Here's something that could complicate President Trump's quest for a sweeping trade deal with China.
After a violent weekend that left several Venezuelans dead and dozens injured as pro-Maduro militias joined forces with the military to try and repel aid convoys (amid the chaos, Venezuelan officials accused the US of staging a false flag attack on an aid convey), China has finally come out to oppose foreign military intervention in Venezuela, taking its most concrete step yet to back the Maduro regime as senior officials warn that a military intervention may be in the table.
Chinese media organization Xinhua reported Tuesday that a representative of the government in Beijing voice the government's opposition to a military conflict in Venezuela (after Guaido had reportedly sought to try and convince Beijing to abandon Maduro and support his claim as the legitimate ruler of Venezuela).
The envoy declared China's opposition to foreign interference in Latin America's favorite crumbling socialist republic - which China not only views as an international ally but has also invested billions of dollars in money-for-oil deals - during a meeting of the UN Security Council called by the US.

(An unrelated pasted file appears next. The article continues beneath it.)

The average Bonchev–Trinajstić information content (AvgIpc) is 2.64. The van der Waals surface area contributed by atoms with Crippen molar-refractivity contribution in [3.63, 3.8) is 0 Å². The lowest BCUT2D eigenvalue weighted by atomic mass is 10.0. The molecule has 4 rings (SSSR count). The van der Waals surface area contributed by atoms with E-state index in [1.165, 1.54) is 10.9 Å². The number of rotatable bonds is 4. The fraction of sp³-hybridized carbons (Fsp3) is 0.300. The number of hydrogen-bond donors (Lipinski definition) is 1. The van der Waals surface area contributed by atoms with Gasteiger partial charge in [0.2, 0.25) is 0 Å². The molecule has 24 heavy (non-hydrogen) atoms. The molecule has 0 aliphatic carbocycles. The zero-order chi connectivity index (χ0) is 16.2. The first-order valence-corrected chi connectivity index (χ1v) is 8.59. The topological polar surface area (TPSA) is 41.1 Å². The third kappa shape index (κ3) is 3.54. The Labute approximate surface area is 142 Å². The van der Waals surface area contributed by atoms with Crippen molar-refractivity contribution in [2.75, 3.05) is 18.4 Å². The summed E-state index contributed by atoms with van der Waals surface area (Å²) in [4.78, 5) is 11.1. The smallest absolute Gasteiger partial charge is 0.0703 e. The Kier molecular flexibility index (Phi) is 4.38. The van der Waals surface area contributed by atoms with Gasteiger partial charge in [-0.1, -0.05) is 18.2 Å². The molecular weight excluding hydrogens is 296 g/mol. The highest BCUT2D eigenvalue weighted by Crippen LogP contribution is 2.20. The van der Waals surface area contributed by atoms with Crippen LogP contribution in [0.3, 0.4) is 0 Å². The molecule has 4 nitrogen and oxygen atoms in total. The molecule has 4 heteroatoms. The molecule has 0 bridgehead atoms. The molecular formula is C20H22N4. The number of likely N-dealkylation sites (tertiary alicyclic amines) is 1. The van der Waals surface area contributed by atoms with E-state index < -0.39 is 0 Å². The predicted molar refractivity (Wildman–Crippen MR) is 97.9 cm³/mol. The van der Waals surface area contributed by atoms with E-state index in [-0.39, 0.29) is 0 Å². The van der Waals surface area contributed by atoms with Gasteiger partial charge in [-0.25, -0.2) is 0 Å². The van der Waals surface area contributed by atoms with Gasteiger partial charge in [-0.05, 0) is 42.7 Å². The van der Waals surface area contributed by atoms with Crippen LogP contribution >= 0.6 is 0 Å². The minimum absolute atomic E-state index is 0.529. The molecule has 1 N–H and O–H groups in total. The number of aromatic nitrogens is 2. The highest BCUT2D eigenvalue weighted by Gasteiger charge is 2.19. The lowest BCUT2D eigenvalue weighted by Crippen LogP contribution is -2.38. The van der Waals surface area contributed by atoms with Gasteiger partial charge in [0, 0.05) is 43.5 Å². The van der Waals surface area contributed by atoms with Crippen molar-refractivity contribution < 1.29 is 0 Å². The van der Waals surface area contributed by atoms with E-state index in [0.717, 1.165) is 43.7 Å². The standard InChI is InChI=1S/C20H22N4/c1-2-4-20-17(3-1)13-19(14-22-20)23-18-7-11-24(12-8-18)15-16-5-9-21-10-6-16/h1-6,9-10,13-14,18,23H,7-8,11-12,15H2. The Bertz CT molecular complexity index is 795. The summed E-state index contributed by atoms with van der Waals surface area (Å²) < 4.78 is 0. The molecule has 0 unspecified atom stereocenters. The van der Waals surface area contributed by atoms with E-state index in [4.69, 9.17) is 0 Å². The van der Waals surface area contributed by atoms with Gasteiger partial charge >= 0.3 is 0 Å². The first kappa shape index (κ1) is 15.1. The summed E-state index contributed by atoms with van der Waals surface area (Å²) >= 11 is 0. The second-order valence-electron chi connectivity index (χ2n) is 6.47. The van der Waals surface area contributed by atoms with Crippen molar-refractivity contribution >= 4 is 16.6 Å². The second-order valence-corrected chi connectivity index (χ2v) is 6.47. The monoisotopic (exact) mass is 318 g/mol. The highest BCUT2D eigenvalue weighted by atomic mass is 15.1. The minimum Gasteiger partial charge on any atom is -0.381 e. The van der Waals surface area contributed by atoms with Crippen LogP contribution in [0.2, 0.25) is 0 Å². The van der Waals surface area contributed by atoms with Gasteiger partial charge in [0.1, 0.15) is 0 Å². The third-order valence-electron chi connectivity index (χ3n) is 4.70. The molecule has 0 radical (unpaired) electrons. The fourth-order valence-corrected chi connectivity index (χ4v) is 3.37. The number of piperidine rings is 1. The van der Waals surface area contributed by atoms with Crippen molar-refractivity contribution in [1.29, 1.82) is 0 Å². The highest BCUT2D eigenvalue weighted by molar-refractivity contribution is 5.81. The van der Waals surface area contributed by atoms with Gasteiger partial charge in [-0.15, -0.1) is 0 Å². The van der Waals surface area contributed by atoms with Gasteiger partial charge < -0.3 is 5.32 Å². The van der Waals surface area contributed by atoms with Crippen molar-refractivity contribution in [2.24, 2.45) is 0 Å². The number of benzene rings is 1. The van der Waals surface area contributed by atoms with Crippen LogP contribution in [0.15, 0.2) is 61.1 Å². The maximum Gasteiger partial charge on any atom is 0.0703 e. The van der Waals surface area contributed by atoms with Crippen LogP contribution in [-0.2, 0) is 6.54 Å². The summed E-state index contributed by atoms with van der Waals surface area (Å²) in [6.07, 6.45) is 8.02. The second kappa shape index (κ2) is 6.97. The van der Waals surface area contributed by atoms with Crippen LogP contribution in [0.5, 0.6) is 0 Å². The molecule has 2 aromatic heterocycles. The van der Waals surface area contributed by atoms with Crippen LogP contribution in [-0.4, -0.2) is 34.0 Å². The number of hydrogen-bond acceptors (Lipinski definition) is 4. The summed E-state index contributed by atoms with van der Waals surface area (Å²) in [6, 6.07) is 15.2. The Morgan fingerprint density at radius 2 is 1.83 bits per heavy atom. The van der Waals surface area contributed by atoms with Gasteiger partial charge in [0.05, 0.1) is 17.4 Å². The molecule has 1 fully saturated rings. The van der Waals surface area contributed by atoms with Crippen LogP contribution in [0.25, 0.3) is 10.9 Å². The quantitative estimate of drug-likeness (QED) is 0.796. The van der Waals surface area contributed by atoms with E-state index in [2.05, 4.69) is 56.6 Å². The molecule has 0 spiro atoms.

Here's more from Xinhua:
"China maintains that all countries should abide by the basic principles of international law and international relations, opposes foreign interference in the internal affairs of Venezuela, and opposes military intervention in Venezuela," Ma Zhaoxu, China's permanent representative to the UN, said at a Security Council meeting on the situation in Venezuela.
The envoy also said China opposes US attempts to offer "humanitarian assistance" to the people of Venezuela, echoing a line used by the Maduro regime that the aid is merely a ploy to try and sow instability in the country.
"China opposes using the issue of so-called humanitarian assistance for political purposes to create disability or even turbulence inside Venezuela and in the neighboring region," he added.
"This serves no party's interest," the ambassador noted.
China and Russia are now the two biggest powers backing the Maduro regime, which has lost the support of much of Latin America and Europe. Moscow has reportedly even gone as far as ordering hundreds of Russian mercenaries to Caracas to protect Maduro. Russia's state-owned energy giant Gazprom has invested billions in Venezuela's struggling state-run oil company, PDVSA.
Beijing's latest declaration of support comes as Vice President Mike Pence urged the US's international partners during a speech in Colombia to freeze all Venezuelan assets, refuse to buy its oil, and ensure that "every last dollar" held or earned by the government abroad is returned to Guaido.